Hart: Absolutely. We’ve been looking at things like the hybrid cloud model with VMware as a development platform for our developers. That’s really what we’re working on now. We’ve got a number of games in the pipeline that have been developed on the hybrid cloud platform. It gives the developers a platform that is exactly the same and mirrored to what it would eventually be in the online space through ISPs like Colt, which should be hosting the virtual cloud platform.
Gaining cost benefits
And one of the benefits we’re seeing in the VMware offering is that regardless of what data center in the world is the standard platform, it also allows us to leverage multiple ISPs, and hopefully gain some cost benefits from that.
Very early on we were in discussions with Colt and also VMware to understand what technology stack they were bringing into the cloud. We started doing a proof of concept with VMware and a professional services company, and together we were able to come over a proof of concept to distribute our game testing code, which previously was a very old-school distribution system. So anything better would improve the process.
There wasn’t too much risk to the company. So we saw the opportunity to have a hybrid cloud set up to allow us to have an internal cloud system to distribute the codes to the majority of UK game testers and to leverage high bandwidth between all of our sites.
For the game testing studios around Europe and the world, we could use a hosted version of the same service which was up on the Colt Virtual Cloud Director (VCD) platform to supply this to trusted testing studios.
Gardner: When you approach this hybrid cloud model, what about managing that? What about having a view into what’s going on so that you know what aspects of the activity and requirements are being met and where?
Hart: The virtual cloud environment of vCloud Director has a web portal that allows you to manage a lot of this configuration in a central way. We’re also using VMware Cloud Connector, which is a product that allows you to move the apps between different cloud data centers. And doing this allows us to manage it at one location and simply clone the same system to another cloud data center.
In that regard, the configuration very much was in a single place for us in the way that we designed the proof of concept. It actually helped things, and the previous process wasn’t ideal anyway. So it was a dramatic improvement.
One of the immediate benefits was around the design process. It’s very obvious that we were tightening up security within our build delivery to the testing studios. Nothing was with a courier on a bike anymore, but within a secured transaction between the two offices.
Risk greatly reduced
Also from a security perspective, we understood exactly what game assets and builds were in each location. So it really helped the product development teams to understand what was where and who was using what, and so from a risk point of view it’s greatly reduced.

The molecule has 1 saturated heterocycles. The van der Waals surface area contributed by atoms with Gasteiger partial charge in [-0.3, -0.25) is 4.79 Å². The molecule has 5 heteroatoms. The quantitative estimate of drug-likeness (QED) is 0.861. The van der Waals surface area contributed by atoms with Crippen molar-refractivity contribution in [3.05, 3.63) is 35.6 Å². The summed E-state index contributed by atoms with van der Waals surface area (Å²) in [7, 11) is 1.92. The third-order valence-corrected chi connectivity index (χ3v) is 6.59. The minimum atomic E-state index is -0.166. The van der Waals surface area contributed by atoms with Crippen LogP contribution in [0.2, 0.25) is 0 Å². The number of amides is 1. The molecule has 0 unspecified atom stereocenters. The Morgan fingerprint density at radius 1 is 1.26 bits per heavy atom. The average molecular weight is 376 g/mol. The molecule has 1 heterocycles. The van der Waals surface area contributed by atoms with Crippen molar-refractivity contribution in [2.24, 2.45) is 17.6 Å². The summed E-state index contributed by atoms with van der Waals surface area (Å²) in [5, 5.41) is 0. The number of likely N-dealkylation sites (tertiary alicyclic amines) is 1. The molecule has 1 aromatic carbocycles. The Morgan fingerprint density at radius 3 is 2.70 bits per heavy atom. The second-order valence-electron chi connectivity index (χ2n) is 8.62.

In terms of stats and the amount of data throughput, it’s pretty large, and we’ve been moving terabytes pretty much weekly nowadays. Now we’re going completely live with the distribution network.
So it’s been a massive success. All of the UK testing studios are using the build delivery system day to day, and for the European ones we’ve got about half the testing studios on board that build delivery system now, and it’s transparent to them.
VMware was very good at allowing us to understand the technology and that’s one of the benefits of working with a professional services reseller. In terms of gotchas, there weren’t too many. There were a lot of good surprises that came up and allowed us to open the door to a lot of other VMware technologies.
Now, we’re also looking at alternating a lot of processes within vCenter Orchestrator and other VMware products. They really gave us a good stepping stone into the VMware catalogue, rather than just vSphere, which we were using previously. That was very handy for us.
Gardner: I’d like to just pause here for a second. Your use of vSphere 4.1 must have been an important stepping stone to be able to have the dynamic ability to ramp up and down your environments, your support infrastructure, but also skills.
Hart: Absolutely. We already have a fair footprint in Amazon Web Services (AWS), and it was a massive skill jump that we needed to train members of the staff in order to use that environment. With the VMware environment, as you said, we already have a large amount of skill set using vSphere. We have a large team that supports our corporate infrastructure and we’ve actually got VMware in our co-located public environment as well. So it was very, very assuring that the skills were immediately transferable.
Gardner: Now that you’ve done this, any words of wisdom, 20/20 hindsight, that you might share with others who are considering moving more aggressively into private cloud, hybrid cloud, and ultimately perhaps the full PaaS value?
Hart: Just get some hands-on experience and play with the cloud stack from VMware. It’s inexpensive to have a go and just get to know the technology stack.